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Maine House gives initial OK to bill cancelling contract with consultant for Medicaid review

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AUGUSTA, Maine — Maine lawmakers gave the first nod Tuesday to a bill that would cancel the state's nearly $1 million contract with a consultant reviewing its Medicaid program.

The Democratic-led House voted 80-60 in favor of nixing the contract with the Alexander Group, which was hired by Republican Gov. Paul LePage's administration to study whether the state should expand Medicaid under the federal health care law and address other issues in the program. The bill still faces a second votes in the House and two votes in the state Senate before it would go to LePage.

Democrats have heavily criticized the Department of Health and Human Services' awarding of the no-bid contract to the group led by Gary Alexander, former welfare chief of Pennsylvania and Rhode Island, and have questioned the group's analysis that Medicaid expansion would cost the state $800 million over the next decade. The group is scheduled to deliver further reports on other parts of Maine's Medicaid program.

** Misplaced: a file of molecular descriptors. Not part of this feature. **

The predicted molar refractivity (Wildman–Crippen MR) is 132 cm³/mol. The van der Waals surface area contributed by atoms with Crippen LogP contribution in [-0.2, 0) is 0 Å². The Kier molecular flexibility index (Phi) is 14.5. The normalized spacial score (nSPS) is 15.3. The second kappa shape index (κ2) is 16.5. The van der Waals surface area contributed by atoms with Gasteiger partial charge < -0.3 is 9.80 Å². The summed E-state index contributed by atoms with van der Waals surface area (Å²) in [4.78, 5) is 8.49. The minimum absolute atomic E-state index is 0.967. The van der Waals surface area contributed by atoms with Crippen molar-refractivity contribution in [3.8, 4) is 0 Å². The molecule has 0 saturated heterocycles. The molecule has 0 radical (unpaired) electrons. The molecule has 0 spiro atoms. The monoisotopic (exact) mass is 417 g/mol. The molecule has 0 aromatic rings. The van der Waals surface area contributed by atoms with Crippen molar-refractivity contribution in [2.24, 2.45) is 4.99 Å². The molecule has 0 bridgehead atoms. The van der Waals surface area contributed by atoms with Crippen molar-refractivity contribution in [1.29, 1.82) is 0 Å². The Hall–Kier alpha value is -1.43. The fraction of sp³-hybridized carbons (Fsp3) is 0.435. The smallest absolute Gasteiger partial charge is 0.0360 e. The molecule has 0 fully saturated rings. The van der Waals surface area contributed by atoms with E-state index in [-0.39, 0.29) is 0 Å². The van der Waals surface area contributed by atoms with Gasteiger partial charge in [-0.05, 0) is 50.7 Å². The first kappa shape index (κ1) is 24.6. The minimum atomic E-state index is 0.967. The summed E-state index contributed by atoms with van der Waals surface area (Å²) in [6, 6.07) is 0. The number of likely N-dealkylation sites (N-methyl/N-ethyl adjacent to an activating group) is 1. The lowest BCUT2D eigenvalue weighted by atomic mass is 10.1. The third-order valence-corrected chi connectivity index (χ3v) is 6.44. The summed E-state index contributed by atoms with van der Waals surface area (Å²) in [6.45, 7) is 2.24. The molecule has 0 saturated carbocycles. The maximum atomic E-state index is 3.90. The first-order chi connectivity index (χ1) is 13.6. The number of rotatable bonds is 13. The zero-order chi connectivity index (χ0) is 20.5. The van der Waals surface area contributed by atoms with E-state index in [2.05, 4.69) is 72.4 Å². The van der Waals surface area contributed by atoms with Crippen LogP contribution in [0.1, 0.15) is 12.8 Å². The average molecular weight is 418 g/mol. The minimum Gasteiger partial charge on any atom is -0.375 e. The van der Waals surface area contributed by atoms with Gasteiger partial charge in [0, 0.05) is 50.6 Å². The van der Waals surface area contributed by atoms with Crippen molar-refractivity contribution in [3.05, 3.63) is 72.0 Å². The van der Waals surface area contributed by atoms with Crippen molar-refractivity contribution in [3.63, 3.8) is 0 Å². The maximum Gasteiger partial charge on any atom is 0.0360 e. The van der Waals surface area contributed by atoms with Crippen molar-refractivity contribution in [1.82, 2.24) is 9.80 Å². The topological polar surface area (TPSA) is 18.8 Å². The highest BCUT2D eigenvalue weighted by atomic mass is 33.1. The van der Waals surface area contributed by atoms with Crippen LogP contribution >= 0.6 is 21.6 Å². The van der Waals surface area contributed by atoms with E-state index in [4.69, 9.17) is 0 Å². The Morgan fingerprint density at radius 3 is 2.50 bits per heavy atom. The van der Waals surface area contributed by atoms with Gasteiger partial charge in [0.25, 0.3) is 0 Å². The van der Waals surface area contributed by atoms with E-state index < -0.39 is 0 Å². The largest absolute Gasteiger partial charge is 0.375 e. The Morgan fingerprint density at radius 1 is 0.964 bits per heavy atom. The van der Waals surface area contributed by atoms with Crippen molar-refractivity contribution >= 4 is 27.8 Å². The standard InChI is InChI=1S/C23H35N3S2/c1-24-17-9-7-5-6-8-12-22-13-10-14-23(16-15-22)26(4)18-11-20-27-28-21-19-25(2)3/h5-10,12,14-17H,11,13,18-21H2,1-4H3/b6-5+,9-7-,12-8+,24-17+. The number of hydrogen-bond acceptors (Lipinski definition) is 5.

Alexander came under fire from Democrats and advocates from the poor while in Pennsylvania for his cost-cutting efforts in welfare and Maine lawmakers accused the administration of hiring the group because it knew it would conclude that Maine shouldn't expand the program under the federal health care law.

"The department didn't want a vendor that was independent, objective ... it was willing to pay $1 million to the vendor and the only obvious criteria was that the vendor had to give the department exactly what it wanted," said Democratic Rep. Drew Gattine of Westbrook.

The department has defended its hiring of the Alexander Group, which it says is uniquely qualified to review the Medicaid program. Republican lawmakers echoed that argument Tuesday, pointing to the consultant's ability to help Rhode Island achieve a global wavier to provide it more flexibility in running its Medicaid program, which is something Maine also seeks.

Some Democrats expressed concern about the constitutionality of the bill and said that while they didn't support the Alexander Group report, they didn't think it was within the Legislature's authority to reject a contract signed by the executive branch.

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